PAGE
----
Even GPS is likely to be vulnerable by the late 2020s. Thus far, GPS has been broadly resilient to ASAT attack due to various countermeasures and its redundant design. The GPS constellation consists of about three dozen satellites, each orbiting twice daily, only four of which need to be over a given area at once to sustain service. For this reason, degradation is gradual, not catastrophic: even destroying six satellites at once would only deny service to a localized area for about 95 minutes per day. If, however, one could disable most of the constellation, the result would be near-total loss of GPS services worldwide. While this is largely infeasible with current ASATs, by the late 2020s China may have enough RPO-capable small spacecraft to preposition near every GPS satellite, allowing at-will disablement of the entire constellation. These threats underscore the need to carefully examine each next-generation ASAT individually, in order to identify in advance any unique characteristics which might upend prior assumptions. Doing so is the only way to avoid strategic surprise, and would reveal which threats do (and don’t) deserve priority and how solutions should be designed.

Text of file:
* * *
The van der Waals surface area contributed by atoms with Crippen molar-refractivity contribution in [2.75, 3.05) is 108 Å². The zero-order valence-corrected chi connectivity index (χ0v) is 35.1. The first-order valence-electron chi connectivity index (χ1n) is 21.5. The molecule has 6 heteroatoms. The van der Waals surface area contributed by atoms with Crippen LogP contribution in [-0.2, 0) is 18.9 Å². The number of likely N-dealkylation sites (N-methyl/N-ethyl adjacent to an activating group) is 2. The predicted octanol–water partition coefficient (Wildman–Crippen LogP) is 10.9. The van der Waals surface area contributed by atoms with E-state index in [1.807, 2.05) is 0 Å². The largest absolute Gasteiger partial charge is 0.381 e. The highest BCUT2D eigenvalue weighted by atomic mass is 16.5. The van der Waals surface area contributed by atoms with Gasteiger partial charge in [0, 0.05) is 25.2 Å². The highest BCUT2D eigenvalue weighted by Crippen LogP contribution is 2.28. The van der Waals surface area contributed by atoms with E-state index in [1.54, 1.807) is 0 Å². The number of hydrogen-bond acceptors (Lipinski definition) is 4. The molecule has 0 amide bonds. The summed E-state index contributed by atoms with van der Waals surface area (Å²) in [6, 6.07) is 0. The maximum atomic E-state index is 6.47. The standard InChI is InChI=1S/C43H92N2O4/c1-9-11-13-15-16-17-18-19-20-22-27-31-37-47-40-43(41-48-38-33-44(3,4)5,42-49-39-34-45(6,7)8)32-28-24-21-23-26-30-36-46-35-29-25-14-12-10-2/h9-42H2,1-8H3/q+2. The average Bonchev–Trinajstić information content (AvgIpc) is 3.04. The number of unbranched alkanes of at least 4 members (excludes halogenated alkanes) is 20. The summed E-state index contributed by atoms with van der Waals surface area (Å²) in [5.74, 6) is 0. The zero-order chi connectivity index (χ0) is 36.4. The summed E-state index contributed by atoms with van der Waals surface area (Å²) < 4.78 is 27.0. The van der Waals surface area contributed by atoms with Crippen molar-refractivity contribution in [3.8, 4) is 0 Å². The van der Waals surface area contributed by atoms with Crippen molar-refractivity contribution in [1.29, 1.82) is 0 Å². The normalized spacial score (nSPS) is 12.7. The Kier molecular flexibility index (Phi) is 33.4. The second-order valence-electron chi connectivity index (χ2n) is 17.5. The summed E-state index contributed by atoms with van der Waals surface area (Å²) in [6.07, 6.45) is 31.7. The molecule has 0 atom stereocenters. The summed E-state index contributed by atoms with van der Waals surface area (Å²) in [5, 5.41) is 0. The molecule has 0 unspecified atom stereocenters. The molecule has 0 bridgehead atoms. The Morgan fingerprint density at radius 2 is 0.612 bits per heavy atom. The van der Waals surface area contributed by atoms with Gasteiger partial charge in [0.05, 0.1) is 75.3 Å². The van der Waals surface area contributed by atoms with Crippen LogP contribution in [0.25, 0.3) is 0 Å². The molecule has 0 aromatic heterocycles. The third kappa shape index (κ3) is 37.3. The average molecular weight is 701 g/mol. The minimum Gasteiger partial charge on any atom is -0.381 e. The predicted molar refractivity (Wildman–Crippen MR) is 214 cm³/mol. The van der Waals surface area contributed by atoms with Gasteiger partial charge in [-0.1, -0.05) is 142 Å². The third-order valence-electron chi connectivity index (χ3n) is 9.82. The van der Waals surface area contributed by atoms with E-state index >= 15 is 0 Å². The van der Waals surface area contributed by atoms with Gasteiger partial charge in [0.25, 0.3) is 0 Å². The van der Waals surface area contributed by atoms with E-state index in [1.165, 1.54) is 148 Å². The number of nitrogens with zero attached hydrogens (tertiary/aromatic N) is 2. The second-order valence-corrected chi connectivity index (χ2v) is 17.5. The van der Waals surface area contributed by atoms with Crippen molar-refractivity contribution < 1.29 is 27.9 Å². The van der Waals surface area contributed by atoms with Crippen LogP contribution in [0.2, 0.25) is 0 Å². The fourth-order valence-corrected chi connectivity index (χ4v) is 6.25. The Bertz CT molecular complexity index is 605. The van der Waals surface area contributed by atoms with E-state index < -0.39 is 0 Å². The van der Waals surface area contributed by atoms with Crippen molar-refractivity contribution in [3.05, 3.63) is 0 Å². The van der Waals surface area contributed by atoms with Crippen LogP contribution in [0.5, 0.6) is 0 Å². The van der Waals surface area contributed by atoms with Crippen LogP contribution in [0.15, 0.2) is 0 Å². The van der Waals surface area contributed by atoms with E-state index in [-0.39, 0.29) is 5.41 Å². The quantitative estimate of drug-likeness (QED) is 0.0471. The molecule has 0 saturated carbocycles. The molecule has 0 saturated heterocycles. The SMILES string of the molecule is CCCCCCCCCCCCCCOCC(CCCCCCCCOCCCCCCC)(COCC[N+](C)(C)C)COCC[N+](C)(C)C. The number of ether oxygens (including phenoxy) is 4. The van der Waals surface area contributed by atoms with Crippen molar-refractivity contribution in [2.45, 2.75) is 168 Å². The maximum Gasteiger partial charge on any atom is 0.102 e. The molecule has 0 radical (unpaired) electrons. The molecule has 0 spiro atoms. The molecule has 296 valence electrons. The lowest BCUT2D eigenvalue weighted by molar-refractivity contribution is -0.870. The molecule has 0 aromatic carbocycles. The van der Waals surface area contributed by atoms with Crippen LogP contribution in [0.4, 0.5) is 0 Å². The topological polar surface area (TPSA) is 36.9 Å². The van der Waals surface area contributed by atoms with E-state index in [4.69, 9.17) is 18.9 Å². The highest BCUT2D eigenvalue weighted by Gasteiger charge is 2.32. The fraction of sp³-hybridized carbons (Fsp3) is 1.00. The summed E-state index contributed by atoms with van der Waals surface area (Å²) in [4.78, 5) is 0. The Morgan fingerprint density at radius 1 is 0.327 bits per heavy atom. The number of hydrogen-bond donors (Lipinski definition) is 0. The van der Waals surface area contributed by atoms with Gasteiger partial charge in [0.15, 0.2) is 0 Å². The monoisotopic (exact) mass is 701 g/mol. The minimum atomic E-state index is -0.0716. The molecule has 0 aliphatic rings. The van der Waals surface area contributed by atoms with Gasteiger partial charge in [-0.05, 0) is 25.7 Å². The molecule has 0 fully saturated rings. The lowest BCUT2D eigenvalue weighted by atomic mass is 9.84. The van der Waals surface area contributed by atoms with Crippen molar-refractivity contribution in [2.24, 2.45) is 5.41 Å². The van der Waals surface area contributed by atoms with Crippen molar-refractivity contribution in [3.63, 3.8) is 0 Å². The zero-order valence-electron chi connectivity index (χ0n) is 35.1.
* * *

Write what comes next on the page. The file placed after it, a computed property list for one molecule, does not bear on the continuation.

Third, the forum would facilitate serious and open debate regarding what capabilities the U.S. should procure and field, and how to do so in time (likely but a few short years). Most counters to the rendezvous threat, for example, will likely require bodyguard spacecraft to implement. This is feasible: both the U.S. government (e.g. DARPA) and the private sector (e.g. Northrop Grumman) have demonstrated increasingly sophisticated RPO capabilities, including the ability to autonomously dock with a target in GEO and make such spacecraft far smaller and cheaper (e.g. via DARPA’s Blackjack program). Despite these advances, however, the U.S. has yet to develop spacecraft for active defense, much less deploy them, and its handful of RPO-capable spacecraft are 10 times as heavy — and, probably, costly — as those under development by Russia and China. The U.S. must quickly develop and deploy bodyguards comparable in quantity and cost to the potential rendezvous ASATs it faces, or it risks adversaries being able to overwhelm our defenses.

LASERS AND CYBERATTACKS

Nor is the need for such a forum limited to rendezvous spacecraft. Two other emergent ASAT threats reveal similar requirements and lack of preparation: ground-based lasers (GBLs) and cyberattacks. As U.S. intelligence agencies including the Defense Intelligence Agency have noted, GBLs will almost certainly become much more capable over the next decade, moving from dazzling or harming sensors to damaging external structures on satellites in LEO. This fundamentally changes the nature of the threat, and requires new solutions — yet, to date, there has been little discussion of such solutions.